Moving beyond the semantics, this debate forces us to be precise about what learning pathways should actually look like within competency-based models. This can in turn illuminate the practical decisions and normative challenges embedded within the question of what “advancing” really means, particularly as it relates to equity and personalization.
There are lurking questions around how we might foster equity as students move through material in a competency-based system. Competency-based schools often lay out a minimum set of competencies that students must demonstrate in order to graduate. Those clearly provide a floor, but not a ceiling, in terms of what we expect students to master. These minimum standards will be aligned with what competency-based schools will sometimes call a “minimum pace” or a “negotiated pace.” This is intended to ensure that students will not linger too long on any one topic. In such a model, if advancing upon mastery means going deeper, students moving at or around the minimum pace will likely have few chances to go as deep in a given area as their peers moving at a faster pace. Instead, they will have to move on to the next competencies or standard upon demonstrating the bare minimum so as to maintain that minimum pace. Of course, such a regime already exists in many schools with advanced tracks and APs, but competency-based educators should be attuned to the possibility that competency-based models will not necessarily cure the ills of the achievement gap.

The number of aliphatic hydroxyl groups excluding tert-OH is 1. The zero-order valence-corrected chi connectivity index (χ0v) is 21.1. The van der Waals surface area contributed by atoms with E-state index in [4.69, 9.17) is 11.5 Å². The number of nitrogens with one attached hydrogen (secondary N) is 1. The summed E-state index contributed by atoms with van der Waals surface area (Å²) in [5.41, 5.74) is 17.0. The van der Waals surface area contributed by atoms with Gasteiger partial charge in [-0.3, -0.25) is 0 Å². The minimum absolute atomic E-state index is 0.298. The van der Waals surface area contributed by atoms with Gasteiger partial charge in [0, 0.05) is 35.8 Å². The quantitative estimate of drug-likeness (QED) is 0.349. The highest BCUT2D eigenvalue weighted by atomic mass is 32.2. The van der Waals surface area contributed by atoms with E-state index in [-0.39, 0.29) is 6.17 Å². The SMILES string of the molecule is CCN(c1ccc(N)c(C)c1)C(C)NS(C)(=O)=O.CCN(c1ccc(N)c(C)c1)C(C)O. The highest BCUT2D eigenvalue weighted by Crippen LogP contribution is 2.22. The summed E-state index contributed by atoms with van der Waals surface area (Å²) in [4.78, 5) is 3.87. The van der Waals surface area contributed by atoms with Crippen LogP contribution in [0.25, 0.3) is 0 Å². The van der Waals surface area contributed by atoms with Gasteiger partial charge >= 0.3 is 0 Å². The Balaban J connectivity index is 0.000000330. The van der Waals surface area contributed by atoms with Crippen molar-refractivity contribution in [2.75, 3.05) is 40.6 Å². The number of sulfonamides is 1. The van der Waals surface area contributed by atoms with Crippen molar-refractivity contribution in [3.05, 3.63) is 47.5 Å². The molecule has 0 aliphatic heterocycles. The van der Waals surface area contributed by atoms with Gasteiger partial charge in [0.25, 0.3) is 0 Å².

Alternatively, if advancing only meant moving forward, the “floor” of what was expected of students would become the ceiling. Such a model might require that all students only achieve a fixed set of competencies and nothing further or deeper. The variable therefore would simply be how long it took students to graduate, rather than their exposure to varying levels of depth prior to graduation. Such a model may offer greater equity of outcomes, but this approach may lower the bar of what many students stand to achieve.